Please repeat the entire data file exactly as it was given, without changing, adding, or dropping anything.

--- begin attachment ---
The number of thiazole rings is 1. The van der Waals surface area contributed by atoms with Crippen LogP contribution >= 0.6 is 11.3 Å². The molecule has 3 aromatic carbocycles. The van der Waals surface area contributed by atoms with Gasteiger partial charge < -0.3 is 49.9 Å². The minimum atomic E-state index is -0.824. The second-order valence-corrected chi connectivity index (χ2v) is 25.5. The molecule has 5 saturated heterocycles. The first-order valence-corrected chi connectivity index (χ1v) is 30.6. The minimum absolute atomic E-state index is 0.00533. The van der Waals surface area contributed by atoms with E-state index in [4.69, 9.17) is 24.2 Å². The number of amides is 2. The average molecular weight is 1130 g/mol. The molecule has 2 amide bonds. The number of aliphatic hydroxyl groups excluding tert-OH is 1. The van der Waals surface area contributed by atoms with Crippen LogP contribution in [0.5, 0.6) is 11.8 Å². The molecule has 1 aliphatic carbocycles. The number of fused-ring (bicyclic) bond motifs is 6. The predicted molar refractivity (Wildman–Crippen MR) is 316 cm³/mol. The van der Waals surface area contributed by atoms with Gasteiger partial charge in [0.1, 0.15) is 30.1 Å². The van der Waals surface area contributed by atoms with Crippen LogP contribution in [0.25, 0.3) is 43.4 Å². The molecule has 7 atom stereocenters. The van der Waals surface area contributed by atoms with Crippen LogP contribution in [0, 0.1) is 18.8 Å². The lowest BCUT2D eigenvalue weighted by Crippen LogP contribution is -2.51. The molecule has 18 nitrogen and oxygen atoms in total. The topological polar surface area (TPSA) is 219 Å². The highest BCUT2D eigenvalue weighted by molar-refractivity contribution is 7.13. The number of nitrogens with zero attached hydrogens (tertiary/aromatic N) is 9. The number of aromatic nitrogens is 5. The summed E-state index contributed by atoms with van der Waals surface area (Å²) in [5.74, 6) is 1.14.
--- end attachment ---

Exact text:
The number of thiazole rings is 1. The van der Waals surface area contributed by atoms with Crippen LogP contribution >= 0.6 is 11.3 Å². The molecule has 3 aromatic carbocycles. The van der Waals surface area contributed by atoms with Gasteiger partial charge < -0.3 is 49.9 Å². The minimum atomic E-state index is -0.824. The second-order valence-corrected chi connectivity index (χ2v) is 25.5. The molecule has 5 saturated heterocycles. The first-order valence-corrected chi connectivity index (χ1v) is 30.6. The minimum absolute atomic E-state index is 0.00533. The van der Waals surface area contributed by atoms with E-state index in [4.69, 9.17) is 24.2 Å². The number of amides is 2. The average molecular weight is 1130 g/mol. The molecule has 2 amide bonds. The number of aliphatic hydroxyl groups excluding tert-OH is 1. The van der Waals surface area contributed by atoms with Crippen LogP contribution in [0.5, 0.6) is 11.8 Å². The molecule has 1 aliphatic carbocycles. The number of fused-ring (bicyclic) bond motifs is 6. The predicted molar refractivity (Wildman–Crippen MR) is 316 cm³/mol. The van der Waals surface area contributed by atoms with Gasteiger partial charge in [0.1, 0.15) is 30.1 Å². The van der Waals surface area contributed by atoms with Crippen LogP contribution in [0.25, 0.3) is 43.4 Å². The molecule has 7 atom stereocenters. The van der Waals surface area contributed by atoms with Crippen LogP contribution in [0, 0.1) is 18.8 Å². The lowest BCUT2D eigenvalue weighted by Crippen LogP contribution is -2.51. The molecule has 18 nitrogen and oxygen atoms in total. The topological polar surface area (TPSA) is 219 Å². The highest BCUT2D eigenvalue weighted by molar-refractivity contribution is 7.13. The number of nitrogens with zero attached hydrogens (tertiary/aromatic N) is 9. The number of aromatic nitrogens is 5. The summed E-state index contributed by atoms with van der Waals surface area (Å²) in [5.74, 6) is 1.14.